The Pak’nSave stick figure says it; former Prime Minister John Key said it; current PM Jacinda Ardern has even said it.
Similarly, it might grate that “cute” and “fit”, once applied to kittens and cardiovascular condition, now both mean attractive and sexy and that the boat with “gay” meaning bright and jolly sailed decades ago.
Sometimes the appeal of a sound beats our sense of correctness. Mischievous is widely pronounced mis-chee-vious because it sounds naughtier than the correct miss-chi-viss. Other times, when consonants don’t trip off the tongue, we behave as if they’re not there: the “l” is often dropped from vulnerable.
Nouns are increasingly becoming verbs, and some really do fill a gap in the market. Who hasn’t had a day when “adulting” is simply too hard? This can jar with some when the process creates a new word where a perfectly serviceable one exists: “Auckland is versing [opposing] Wellington”.
Impacting is a frequent cause of complaint, but we’re probably stuck with it because of common confusion over the difference between “affect” and its close relative and near-full-time homophone “effect”. In turn, verbs are becoming descriptors, à la “Quinoa is a fail food”; “Robert is a cringe actor.”
Telescoped expressions such as the Kiwiana motto “sweet as” (as what?) are expanding in use. The television series Buffy the Vampire Slayer popularised “much”, as in “Embarrassed much?”; now it’s almost old hat. Still handy is “because”: “Not coming because ’flu”; “Busy because Netflix”; or just “Because reasons”.
Habit and age can make some of us irritable about such transgressions and malapropisms morphing into majority usage – but that is, after all, how language evolves. As former English teacher Joe Bennett says, English has never had, as French does, an official academy of guardians ordaining what the language will and won’t include. Teachers are gatekeepers of sorts, but no one has the power or moral authority to stop people communicating as they see fit outside the exam room. “Whom” is already out to pasture. With it could go the distinction between less and fewer. British language commentator Oliver Kamm argues the received-wisdom rules about their usage are inherently contradictory. People say that they’re “less than 50 pages into War and Peace” and no one dies.
“Yes, ‘fewer’ usually sounds more idiomatic for count nouns,” Kamm told BuzzFeed. “But not always, and especially not when used of units of measurement. ‘Fewer than 10 miles’ sounds ridiculous.”
Guerrilla grammar nuts may correct apostrophe abuse on billboards in the dead of night, but that small punctuation mark is also circling the drain. Bennett is one who argues that they matter only to aficionados. It’s seldom that context does not make it clear whether an s indicates possession (Andrew’s car) or a contraction (Janet’s having a morning tea). What’s more, the rules are confusing, and incorrect apostrophe use is common.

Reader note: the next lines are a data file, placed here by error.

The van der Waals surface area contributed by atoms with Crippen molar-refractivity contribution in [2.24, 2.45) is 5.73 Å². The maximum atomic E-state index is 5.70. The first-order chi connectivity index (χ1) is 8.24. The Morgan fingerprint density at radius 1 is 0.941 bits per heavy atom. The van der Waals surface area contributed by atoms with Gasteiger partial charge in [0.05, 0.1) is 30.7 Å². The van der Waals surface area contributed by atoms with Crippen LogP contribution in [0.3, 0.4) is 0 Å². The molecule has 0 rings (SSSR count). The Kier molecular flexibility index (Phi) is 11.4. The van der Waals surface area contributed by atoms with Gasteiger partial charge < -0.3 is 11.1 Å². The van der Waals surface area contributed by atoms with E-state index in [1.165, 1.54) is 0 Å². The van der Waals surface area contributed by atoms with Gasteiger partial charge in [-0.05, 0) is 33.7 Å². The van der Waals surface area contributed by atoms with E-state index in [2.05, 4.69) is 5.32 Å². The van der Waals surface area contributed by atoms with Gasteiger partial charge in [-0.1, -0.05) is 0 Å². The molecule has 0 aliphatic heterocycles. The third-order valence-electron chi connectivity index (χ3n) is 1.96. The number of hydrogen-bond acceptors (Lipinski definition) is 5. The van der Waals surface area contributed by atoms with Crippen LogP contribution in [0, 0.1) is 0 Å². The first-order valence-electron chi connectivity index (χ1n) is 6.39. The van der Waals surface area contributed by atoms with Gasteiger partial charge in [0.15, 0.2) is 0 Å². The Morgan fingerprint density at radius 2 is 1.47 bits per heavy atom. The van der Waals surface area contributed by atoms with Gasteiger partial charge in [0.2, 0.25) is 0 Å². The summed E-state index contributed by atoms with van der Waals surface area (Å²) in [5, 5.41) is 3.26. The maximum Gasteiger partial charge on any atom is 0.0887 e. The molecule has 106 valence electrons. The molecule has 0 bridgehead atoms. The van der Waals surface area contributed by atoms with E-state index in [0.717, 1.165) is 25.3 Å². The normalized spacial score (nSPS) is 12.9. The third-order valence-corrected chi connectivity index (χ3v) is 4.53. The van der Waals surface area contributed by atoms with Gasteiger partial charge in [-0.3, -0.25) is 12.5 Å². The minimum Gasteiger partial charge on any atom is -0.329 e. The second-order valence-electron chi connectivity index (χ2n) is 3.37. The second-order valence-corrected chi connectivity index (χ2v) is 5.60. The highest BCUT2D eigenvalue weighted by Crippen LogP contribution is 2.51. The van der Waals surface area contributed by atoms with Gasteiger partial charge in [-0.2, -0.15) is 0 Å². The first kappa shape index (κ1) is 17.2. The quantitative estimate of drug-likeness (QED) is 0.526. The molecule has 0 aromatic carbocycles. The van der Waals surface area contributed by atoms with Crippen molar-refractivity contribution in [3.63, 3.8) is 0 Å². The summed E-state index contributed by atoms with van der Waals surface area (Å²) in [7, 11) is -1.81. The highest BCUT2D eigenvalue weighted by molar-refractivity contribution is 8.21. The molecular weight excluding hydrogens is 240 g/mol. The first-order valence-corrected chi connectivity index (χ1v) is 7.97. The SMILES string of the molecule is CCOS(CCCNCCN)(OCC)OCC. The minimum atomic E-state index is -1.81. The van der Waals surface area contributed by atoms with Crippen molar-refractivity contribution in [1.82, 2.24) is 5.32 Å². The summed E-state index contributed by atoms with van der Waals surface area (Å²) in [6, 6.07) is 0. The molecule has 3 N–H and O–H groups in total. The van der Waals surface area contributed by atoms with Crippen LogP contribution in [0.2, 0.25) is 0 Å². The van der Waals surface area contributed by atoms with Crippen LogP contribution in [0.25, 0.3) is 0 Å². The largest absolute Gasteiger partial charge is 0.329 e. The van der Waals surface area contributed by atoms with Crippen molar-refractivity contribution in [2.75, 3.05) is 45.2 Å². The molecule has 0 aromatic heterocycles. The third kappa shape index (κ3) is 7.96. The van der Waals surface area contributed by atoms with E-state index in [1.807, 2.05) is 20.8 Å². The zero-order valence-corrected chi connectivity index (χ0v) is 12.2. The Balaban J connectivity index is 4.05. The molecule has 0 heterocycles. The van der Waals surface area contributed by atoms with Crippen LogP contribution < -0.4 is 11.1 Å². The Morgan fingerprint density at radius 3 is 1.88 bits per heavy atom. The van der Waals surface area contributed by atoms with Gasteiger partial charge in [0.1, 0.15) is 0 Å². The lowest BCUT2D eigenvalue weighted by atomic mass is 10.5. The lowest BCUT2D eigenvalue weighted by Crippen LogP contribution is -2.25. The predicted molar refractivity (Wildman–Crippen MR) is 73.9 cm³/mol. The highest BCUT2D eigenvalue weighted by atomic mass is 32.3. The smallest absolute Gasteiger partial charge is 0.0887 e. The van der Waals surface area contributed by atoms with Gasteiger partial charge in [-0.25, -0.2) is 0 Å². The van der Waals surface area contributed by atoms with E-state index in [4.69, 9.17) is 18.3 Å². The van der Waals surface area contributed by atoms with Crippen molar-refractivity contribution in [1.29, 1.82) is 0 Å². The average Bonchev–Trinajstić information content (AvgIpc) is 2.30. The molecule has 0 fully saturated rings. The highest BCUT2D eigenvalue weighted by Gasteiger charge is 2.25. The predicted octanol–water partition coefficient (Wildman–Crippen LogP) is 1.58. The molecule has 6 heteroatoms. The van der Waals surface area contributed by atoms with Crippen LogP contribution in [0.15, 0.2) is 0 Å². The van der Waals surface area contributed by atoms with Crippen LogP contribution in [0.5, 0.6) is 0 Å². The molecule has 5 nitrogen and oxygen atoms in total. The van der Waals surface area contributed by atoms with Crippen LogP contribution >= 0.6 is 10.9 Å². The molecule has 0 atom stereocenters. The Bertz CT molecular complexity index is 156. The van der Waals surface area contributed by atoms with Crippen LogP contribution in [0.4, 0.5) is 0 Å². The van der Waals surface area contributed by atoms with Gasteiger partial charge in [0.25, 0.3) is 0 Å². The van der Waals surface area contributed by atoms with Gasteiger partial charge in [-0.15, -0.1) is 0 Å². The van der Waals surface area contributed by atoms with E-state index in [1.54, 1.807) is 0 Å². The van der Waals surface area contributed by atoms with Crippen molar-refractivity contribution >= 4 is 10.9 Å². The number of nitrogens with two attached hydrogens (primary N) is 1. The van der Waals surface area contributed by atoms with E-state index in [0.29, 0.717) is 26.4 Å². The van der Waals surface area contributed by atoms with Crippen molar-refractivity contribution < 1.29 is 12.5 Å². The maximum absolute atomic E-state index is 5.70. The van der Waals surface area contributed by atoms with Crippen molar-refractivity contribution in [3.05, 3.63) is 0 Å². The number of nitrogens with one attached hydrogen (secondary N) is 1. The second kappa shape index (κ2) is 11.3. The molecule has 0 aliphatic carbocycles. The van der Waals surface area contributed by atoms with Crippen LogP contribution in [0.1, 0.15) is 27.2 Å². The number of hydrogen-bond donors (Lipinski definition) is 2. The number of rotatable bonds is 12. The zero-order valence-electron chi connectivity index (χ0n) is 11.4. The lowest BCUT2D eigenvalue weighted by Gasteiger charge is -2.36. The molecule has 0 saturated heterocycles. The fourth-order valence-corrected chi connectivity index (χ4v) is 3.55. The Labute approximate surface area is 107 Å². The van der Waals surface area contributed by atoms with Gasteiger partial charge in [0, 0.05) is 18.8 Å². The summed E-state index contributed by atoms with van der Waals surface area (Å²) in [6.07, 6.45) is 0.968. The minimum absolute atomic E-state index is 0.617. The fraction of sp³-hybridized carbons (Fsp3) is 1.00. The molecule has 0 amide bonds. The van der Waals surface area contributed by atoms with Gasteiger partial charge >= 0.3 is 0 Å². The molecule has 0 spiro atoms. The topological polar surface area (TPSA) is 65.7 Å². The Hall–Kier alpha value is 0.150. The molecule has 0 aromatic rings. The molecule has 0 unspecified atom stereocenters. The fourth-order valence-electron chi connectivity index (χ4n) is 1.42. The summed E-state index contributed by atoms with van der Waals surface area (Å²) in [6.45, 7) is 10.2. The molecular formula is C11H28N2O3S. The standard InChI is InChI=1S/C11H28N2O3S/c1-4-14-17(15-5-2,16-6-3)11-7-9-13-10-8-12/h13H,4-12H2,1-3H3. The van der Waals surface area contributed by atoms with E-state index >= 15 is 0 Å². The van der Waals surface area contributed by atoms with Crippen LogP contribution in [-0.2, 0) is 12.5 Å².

The venerable sport of mocking greengrocers’ signs may soon be a thing of the past. A recent tweet from Wisconsin featured an (unshown) item of produce labelled “.25 by the each.” Unorthodox, but crystal-clear.
Even those awkward translations of instructions and signs from another language into English are only hilarious because we instantly understand what it means when, for instance, Swedish firm Bodum recommends of its coffee plungers “Do not depress with violence” or a Japanese park urges “Do not empty your dog here.”
BuzzFeed’s style-guide compiler Emmy Favilla is among those relaxed, to the point of being celebratory, about common corruptions such as “irregardless”, because she says their meaning is clear.
We’re also stuck with “literally”, not in its traditional meaning, but as an exclamatory multiplier. Similarly “decimate”, which originally meant to cull one in 10, is now accepted by all but sticklers as a word in the same ballpark as devastate.
“Hopefully”, once strictly laced up as in “she entered the competition hopefully,” is no longer infra dig in a phrase such as “hopefully, my team will win”.
There’s even a “stop the full stop” movement. It’s increasingly seen as finicky to use in texts, tweets and the like, to the point where some language-watchers think it’s expendable. Provided sentences are coherent and start with a capital letter, period-less writing should be comprehensible.
In fact, lexicographer David Crystal warns, in these punctuation-light times, a full stop can be passive-aggressive. At a recent language conference, he contrasted a texted reply of “Fine” with one of “Fine”. The latter, he argued, could be construed as the responder indicating huffy annoyance rather than neutral or polite acceptance.
This article was first published in the March 24, 2018 issue of the New Zealand Listener.